• Part IV. Religious Tales
      • Aunt Hetty and the Katy Train (Antoine Dykes, 30, Travis County, 1957)
      • Sit Down, Self! (Anderson Shaw, 97, Falls County, 1937)
      • Elder Brown’s False Teeth (Jerry Mullinox, 45, Falls County, 1937)
      • Saint Peter and the Marlin Negroes (Nellum Taylor Denson, 89, Falls County, 1937)
      • Salvation Is Free (Carl Roy, 21, Bee County, 1955)
      • Uncle Jerry and the Ship of Faith (Anderson Shaw, 97, Falls County, 1937)
      • The Test Question (Mrs. Ibby Spriggs, 77, Red River County, 1954)
      • Deacon Wright’s Confession (Jerry Mullinox, 45, Falls County, 1937)
      • Rock, Church, Rock! (Jim Cloman, 85, Goliad County, 1946)
    • Part V. Dog Ghosts and Other Spirits
      • Uncle Henry and the Dog Ghost (Rev. P. H. Hailey, 79, Red River County, 1937)
      • The Dog Spirit Doctor (Jesse Gipson, 59, Collin County, 1946)
      • The New Wife and the Breeches Quilt (Doctor Cole, 83, Harrison County, 1937)
      • Little Nero and the Magic Tea Cakes (Jesse Gipson, 59, Collin County, 1946)
      • The Saturday Night Fiddler (Rev. P. H. Hailey, 79, Red River County, 1937)
      • The Oak Cliff Dog Ghost (Robert Bradley, 78, Dallas County, 1943)
      • Little Tom and His Mean Brother (Rev. P. H. Hailey, 79, Red River County, 1937)
      • The Dog Ghost and the No Account Boy (Jesse Gipson, 59, Collin County, 1946)
      • The Dog Ghost and the Buried Money (Mrs. Mary Lee, 57, Bastrop County, 1952)
      • The Bee County Headless Horseman (Carl Roy, 21, Bee County, 1955)
      • The Headless Horseman and the Hunter (Carl Roy, 21, Bee County, 1955)
      • The Black Widow Car (Alex Z. Chappel, 62, Angelina County, 1954)
      • The McManor Bridge Ghost (Thedford Stevens, 51, Polk County, 1954)
      • The Ghost of Sifty-Sifty San’ (Robert Dickerson, 23, Austin County, 1954)
      • The Antique Bed Ghost (Tom Wright, 41, Angelina County, 1957)
      • Mrs. Charles Brown’s Ghost (Jack Duke, 45, Hardin County, 1955)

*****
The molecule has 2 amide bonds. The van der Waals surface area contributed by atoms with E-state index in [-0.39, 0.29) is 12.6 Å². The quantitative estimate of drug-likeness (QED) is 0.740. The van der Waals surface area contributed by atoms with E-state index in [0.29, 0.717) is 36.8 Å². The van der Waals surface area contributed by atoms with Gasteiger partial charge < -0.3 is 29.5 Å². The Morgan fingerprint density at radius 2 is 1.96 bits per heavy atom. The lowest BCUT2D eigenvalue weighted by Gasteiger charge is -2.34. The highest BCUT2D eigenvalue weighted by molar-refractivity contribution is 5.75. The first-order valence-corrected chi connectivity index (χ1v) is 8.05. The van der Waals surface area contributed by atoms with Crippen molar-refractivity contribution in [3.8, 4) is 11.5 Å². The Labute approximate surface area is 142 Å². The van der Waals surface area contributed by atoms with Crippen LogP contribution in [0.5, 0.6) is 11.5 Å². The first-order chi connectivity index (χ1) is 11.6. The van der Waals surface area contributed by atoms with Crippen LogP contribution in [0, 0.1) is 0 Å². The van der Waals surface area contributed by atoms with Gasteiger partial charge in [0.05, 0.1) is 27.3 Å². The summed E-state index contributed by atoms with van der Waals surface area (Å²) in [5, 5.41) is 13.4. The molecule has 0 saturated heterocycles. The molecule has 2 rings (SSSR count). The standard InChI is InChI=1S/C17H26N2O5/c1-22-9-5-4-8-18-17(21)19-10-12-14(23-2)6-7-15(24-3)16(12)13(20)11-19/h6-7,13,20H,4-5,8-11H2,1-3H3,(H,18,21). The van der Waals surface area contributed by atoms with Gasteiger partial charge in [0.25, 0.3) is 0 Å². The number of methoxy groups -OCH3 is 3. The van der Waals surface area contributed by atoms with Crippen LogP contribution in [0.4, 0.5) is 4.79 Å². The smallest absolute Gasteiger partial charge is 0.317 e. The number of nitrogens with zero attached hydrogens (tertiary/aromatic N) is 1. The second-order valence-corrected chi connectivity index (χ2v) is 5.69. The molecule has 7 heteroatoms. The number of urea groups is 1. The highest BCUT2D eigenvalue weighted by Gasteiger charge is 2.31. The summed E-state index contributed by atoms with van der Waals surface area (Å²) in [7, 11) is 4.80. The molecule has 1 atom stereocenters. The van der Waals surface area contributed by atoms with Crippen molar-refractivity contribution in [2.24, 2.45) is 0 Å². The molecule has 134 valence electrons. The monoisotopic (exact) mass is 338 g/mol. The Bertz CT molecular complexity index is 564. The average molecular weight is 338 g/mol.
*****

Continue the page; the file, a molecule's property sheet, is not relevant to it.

• Brit Bailey’s Ghost (William Rodney Pradia, 56, Liberty County, 1955)
      • Death of a Tap Dancer (Mrs. Lennie C. Thomas, 59, Cherokee County, 1954)
  • Word on the Brazos
    • Acknowledgments
    • A Word on The Word
    • Introduction
    • Bad Religion
      • The Preacher and His Farmer Brother
      • A Job for God
      • Cussing for the Church
      • Elder Lott’s Sunday Night Sermon
      • God Throws a Tree Limb
      • Little Bill’s Conversation with God
      • Reverend Carter’s Twelfth Anniversary Sermon
      • Sister Rosie and the African Missionary
      • The Tale of the Three Preachers
      • Sister Patsy’s Error
      • The Wrong Man in the Coffin
      • What Major Buford Knew
      • White and Black Theology
      • How Elder Samuels Was Saved
      • Sister Liza and the New Pastor
      • Hailey’s Comet and Judgment Day
      • Brother Gregg Identifies Himself
    • Baptizings, Conversions, and Church Meetings
      • The Old Preacher’s Will and the Young Wife
      • Uncle Ebun and the Sign of the Shooting Star
      • Sister Carrie and the Little White Man
      • The Baptizing of the Cat Family
      • The Hare-lipped Man and the Speaking Meeting
      • The Moderator and the Alligator
      • The Preacher Who Walked on Water
      • The Trustee Board and the Cuspidor
      • Why Abe Brown Went to the Revival
      • The Old Moderator’s Farewell Message
      • The Complaining Church Sister
      • Sister Sadie Washington’s Littlest Boy
      • Uncle Charlie Gets Directions
    • Good Religion
      • A Sermon, a Cat, and a Churn
      • The Preacher Who Asked Too Many Questions
      • The Haunted Church and the Sermon on Tithing
      • The Lord Answers Sister Milly’s Prayer
      • The Oxen and the Denominations
      • The Preacher Who Talked in His Sleep
      • The Sunday School Scholar and the Pastor
      • The Mulatto Boys and the Religious Test
      • Scott Mission Methodist Church Gets a Full-time Pastor
    • Heaven and Hell
      • Why the Guardian Angel Let the Brazos Bottom Negroes Sleep
      • The Baptist Negroes in Heaven
      • The Pole That Led to Heaven
      • Who Can Go to Heaven
      • Little Jim Lacey’s Desires
      • Why So Many Negroes Are in Heaven
      • Good Friday in Hell
      • John’s Trip to Hell
      • Uncle Si, His Boss-man, and Hell
    • Preachers and Little Boys
      • Little David’s Question
      • Gabriel and the Elder’s Coat
      • Heaven and the Post Office
      • Little Ned and the Sweet Potato Pie
      • Reverend Black’s Gifts from Heaven
      • The Sinner Man’s Son and the Preacher
      • Little Tom and the One-eyed Preacher
      • Deacon Jones’s Boys and the Greedy Preacher